I do love Child's writing. He grabs me and pulls me immediately into the story. The story's basic concept may be a bit of a cliché, but Child has a lovely way of twisting it into something so much more interesting, especially with a character who understands fear and tucks it away as we get to observe from inside Reacher's mind, discover how he dissects a situation and plans ahead. It's also full of tips in how not to be observed or tracked in our increasingly watched society.

Child does a very frustrating job intriguing us with Hobie's early warning system. Do be sure to read the Prologue---it's a tiny, but very useful set-up for your understanding later on in the story. A classic bait-and-switch in a new application.

I am rather frustrated about the receptionist's relationship with Hobie…? But not nearly as frustrated as Jack and Jodie were in the first part of the story!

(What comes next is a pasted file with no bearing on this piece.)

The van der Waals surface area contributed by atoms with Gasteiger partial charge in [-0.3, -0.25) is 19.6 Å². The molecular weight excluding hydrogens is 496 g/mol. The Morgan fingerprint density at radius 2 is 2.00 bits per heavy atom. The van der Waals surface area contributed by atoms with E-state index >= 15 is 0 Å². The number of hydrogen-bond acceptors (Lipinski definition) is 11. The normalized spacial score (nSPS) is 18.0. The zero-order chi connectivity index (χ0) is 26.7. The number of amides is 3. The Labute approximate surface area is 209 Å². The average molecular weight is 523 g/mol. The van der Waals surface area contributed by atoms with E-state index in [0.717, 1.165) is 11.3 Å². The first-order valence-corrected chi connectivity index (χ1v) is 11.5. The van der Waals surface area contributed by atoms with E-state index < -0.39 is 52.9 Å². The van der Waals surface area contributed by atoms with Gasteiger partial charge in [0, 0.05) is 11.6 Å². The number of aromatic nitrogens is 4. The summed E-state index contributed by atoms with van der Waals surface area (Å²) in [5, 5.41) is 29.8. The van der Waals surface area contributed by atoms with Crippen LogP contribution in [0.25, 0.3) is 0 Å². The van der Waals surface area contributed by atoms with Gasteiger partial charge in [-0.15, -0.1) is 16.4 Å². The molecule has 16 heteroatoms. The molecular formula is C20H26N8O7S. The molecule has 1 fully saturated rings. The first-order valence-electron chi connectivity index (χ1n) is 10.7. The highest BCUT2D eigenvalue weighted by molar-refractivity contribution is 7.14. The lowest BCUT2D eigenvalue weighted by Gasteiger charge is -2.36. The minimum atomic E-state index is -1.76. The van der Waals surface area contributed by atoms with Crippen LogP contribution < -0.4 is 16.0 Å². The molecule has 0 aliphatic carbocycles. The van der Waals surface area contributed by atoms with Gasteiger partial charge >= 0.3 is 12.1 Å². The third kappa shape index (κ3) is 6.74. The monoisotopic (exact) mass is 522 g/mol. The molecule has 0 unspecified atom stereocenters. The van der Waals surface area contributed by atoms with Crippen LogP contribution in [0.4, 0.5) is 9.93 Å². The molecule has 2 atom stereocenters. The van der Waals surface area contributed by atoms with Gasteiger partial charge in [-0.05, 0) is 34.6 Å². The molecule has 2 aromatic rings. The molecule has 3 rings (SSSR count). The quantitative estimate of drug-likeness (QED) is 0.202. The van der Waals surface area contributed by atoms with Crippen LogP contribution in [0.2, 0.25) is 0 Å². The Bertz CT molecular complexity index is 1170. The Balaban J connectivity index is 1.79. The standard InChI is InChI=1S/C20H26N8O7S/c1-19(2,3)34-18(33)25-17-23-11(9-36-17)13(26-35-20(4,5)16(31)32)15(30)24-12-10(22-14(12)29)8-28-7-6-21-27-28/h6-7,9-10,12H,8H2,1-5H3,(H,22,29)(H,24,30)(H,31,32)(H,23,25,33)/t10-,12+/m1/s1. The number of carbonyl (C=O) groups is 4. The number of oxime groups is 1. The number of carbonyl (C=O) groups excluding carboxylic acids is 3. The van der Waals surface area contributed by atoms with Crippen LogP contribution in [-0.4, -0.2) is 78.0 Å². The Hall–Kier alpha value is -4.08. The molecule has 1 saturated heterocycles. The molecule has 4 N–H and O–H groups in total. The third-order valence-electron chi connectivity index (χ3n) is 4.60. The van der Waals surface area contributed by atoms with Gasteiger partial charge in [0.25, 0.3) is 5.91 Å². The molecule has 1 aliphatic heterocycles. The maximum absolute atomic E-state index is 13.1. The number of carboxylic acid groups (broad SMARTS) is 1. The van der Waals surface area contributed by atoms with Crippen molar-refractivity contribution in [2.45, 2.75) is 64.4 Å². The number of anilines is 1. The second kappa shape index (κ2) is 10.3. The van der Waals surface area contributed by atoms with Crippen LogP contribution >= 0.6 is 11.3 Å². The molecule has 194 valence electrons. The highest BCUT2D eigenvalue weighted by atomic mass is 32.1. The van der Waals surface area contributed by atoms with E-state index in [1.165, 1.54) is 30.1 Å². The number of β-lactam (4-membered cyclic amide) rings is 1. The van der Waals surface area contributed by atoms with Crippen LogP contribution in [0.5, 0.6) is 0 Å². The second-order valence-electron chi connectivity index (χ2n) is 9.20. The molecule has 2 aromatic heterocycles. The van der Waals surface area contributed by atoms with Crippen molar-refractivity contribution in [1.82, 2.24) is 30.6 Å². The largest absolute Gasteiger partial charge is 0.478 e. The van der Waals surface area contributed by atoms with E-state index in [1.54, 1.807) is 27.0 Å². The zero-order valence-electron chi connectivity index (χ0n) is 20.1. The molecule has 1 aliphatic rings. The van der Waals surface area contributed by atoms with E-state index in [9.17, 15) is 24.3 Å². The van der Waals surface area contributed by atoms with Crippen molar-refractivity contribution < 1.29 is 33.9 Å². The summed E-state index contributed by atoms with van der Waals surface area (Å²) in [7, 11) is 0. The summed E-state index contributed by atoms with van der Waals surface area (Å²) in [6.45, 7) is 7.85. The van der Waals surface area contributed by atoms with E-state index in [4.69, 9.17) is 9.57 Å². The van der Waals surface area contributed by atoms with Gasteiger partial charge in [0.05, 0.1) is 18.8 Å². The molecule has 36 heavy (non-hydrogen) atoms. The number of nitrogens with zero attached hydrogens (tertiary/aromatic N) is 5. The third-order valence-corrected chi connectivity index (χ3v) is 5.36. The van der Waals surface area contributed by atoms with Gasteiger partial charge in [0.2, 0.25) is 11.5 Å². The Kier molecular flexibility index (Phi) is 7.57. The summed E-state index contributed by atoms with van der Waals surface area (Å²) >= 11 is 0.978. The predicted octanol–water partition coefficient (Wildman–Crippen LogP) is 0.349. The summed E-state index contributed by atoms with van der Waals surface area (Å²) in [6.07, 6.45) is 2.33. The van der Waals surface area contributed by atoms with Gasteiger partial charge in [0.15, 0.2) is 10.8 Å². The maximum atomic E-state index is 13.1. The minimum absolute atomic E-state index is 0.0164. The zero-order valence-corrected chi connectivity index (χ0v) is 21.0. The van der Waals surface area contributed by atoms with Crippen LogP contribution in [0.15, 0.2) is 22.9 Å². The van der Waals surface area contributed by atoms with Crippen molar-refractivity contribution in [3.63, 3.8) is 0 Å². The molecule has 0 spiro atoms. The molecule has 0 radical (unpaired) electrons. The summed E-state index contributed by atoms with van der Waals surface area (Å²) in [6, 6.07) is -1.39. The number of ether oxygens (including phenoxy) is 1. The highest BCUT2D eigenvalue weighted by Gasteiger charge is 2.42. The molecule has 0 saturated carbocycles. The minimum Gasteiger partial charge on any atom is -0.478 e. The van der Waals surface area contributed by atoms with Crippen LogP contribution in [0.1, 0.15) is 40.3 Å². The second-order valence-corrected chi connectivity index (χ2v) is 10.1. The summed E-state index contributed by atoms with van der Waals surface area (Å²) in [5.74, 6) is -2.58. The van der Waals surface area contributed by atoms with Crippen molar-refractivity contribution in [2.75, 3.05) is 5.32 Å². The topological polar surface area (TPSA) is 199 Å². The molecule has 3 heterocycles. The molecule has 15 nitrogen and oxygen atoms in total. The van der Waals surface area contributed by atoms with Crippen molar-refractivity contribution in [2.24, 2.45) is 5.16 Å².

Child provides a good bit of backstory on Reacher and his relationship to the general and Jodie; with Jodie's thoughts about Reacher while we careen around corners and bash through doors on their hunt for the truth to save Jodie's life and bring peace to a patriotic, yet unhappy old couple.

I love "watching" Jack in action. Whether it's the confrontation with Rutter, his reactions to the car crash, his now-civilian interactions with military personnel, or the denouement with Hobie. After the last two stories, it's rather fun to see Jack off his stride and slipping into Jodie's world. I do wonder if, with his emotions running so high, if he'll change his romantic routine and stick around this time. He's certainly different emotionally this time around.